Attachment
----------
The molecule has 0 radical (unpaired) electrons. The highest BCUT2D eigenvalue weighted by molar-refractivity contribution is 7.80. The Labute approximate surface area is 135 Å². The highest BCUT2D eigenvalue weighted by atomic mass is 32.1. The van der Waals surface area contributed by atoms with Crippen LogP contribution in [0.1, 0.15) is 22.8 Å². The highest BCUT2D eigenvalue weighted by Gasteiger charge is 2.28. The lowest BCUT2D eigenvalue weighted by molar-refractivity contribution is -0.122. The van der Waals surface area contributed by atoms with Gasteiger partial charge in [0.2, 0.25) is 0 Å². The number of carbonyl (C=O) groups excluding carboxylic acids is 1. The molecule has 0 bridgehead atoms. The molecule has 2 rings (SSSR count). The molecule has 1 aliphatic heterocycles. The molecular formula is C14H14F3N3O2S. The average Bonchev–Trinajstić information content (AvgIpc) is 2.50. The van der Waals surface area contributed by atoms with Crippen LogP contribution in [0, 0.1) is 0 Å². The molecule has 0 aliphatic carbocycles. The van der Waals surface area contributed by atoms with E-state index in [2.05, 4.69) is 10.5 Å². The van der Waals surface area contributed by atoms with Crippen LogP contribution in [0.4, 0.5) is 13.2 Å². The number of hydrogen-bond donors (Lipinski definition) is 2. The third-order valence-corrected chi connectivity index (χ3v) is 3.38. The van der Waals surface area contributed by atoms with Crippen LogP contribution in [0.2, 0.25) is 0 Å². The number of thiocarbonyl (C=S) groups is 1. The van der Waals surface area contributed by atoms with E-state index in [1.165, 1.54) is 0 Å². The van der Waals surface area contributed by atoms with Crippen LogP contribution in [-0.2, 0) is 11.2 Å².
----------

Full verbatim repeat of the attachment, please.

The molecule has 0 radical (unpaired) electrons. The highest BCUT2D eigenvalue weighted by molar-refractivity contribution is 7.80. The Labute approximate surface area is 135 Å². The highest BCUT2D eigenvalue weighted by atomic mass is 32.1. The van der Waals surface area contributed by atoms with Crippen LogP contribution in [0.1, 0.15) is 22.8 Å². The highest BCUT2D eigenvalue weighted by Gasteiger charge is 2.28. The lowest BCUT2D eigenvalue weighted by molar-refractivity contribution is -0.122. The van der Waals surface area contributed by atoms with Gasteiger partial charge in [0.2, 0.25) is 0 Å². The number of carbonyl (C=O) groups excluding carboxylic acids is 1. The molecule has 0 bridgehead atoms. The molecule has 2 rings (SSSR count). The molecule has 1 aliphatic heterocycles. The molecular formula is C14H14F3N3O2S. The average Bonchev–Trinajstić information content (AvgIpc) is 2.50. The van der Waals surface area contributed by atoms with Crippen LogP contribution in [0, 0.1) is 0 Å². The molecule has 0 aliphatic carbocycles. The van der Waals surface area contributed by atoms with E-state index in [2.05, 4.69) is 10.5 Å². The van der Waals surface area contributed by atoms with Crippen LogP contribution in [0.4, 0.5) is 13.2 Å². The number of hydrogen-bond donors (Lipinski definition) is 2. The third-order valence-corrected chi connectivity index (χ3v) is 3.38. The van der Waals surface area contributed by atoms with Crippen LogP contribution in [0.2, 0.25) is 0 Å². The number of thiocarbonyl (C=S) groups is 1. The van der Waals surface area contributed by atoms with E-state index in [1.165, 1.54) is 0 Å². The van der Waals surface area contributed by atoms with Crippen LogP contribution in [-0.2, 0) is 11.2 Å².